-Not getting hit versus reducing the damage taken when you are when you are
A point that needs to be made is that armour is generally worn to protect the areas of the body, which are deemed most vulnerable, or those that will cause the greatest damage if hit. Generally the most vulnerable targets will be given priority when armour is chosen or issued. The Armour worn may redirect the impact or reduce damage taken from a hit, though no armour makes you completely safe. There is the paradox that as one wears more armour the potential for being hit increases as it reduces mobility.

Here I am defining Mobility, as the ability to move as freely as possible with the intention of not getting hit, versus protection, reducing the effects once hit has happened.
The less armour you wear the more of your mobility you maintain, arguably making it harder for you to be hit in the first place. Of course if hit, less armour will mean that you take proportionately more damage.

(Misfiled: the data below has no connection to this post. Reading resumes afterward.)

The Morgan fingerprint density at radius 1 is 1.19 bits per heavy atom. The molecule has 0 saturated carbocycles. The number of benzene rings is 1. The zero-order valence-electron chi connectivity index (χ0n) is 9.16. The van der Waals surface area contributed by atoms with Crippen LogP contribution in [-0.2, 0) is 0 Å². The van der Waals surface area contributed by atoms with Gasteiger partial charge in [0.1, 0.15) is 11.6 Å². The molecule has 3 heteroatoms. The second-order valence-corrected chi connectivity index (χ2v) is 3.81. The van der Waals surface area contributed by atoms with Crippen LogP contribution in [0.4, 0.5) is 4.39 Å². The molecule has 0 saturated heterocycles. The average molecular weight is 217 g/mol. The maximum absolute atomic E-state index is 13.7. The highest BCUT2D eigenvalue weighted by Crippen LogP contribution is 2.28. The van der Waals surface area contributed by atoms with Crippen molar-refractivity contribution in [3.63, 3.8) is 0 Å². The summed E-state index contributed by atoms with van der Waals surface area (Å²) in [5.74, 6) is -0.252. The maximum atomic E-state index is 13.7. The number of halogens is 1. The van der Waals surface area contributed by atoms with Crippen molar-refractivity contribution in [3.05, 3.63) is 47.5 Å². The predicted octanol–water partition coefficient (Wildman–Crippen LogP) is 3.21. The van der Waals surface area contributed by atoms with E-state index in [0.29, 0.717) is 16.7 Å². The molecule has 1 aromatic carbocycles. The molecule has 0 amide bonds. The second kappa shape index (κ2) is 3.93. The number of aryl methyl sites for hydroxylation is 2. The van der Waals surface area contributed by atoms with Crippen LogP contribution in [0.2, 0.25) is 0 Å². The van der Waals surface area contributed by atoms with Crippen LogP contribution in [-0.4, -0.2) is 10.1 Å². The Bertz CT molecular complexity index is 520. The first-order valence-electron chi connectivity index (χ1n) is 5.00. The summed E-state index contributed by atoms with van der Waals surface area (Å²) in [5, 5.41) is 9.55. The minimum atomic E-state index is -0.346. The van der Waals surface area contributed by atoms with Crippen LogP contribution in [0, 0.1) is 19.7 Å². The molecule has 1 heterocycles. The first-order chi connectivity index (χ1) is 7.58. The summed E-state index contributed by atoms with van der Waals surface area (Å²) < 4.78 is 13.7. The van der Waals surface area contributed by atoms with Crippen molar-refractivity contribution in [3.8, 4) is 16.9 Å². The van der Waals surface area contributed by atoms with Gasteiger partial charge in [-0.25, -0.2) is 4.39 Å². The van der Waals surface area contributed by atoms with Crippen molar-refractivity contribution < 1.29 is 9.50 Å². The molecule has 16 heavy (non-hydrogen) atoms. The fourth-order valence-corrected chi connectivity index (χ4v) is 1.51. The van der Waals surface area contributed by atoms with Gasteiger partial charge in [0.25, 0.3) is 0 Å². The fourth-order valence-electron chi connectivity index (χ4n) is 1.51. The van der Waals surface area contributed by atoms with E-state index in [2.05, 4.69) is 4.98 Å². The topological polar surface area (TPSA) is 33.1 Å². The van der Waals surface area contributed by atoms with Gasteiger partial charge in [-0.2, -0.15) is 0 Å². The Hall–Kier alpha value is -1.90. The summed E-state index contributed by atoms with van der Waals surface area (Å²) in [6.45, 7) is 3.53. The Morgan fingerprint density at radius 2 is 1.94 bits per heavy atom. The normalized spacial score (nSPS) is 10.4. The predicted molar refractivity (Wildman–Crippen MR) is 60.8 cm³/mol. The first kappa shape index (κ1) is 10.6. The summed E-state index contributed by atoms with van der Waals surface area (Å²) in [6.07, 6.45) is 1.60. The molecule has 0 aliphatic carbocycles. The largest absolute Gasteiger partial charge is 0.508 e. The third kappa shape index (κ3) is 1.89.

One has to strike a balance between mobility and protection. While arguably mobility is more important, In certain situations ones ability to move may be restricted by other factors, for example in a tightly packed formation on a battlefield, in which case protection, becomes more desirable.

Finding the right balance may be a personal choice, such as a 15th Century man at arms choosing between and Italian armour for its protection or a Gothic harness with its mobility. Or the decision may be imposed on you by someone else, for example the armour issued to a Roman legionary or modern soldier in Afghanistan.

-Armour in training - Replicating reality or reducing pain/injury
Armour in training follows two basic types. Firstly armour that replicates the armour that will be used in real combat. Secondly is armour that is used solely in training, it is used to reduce pain or injury.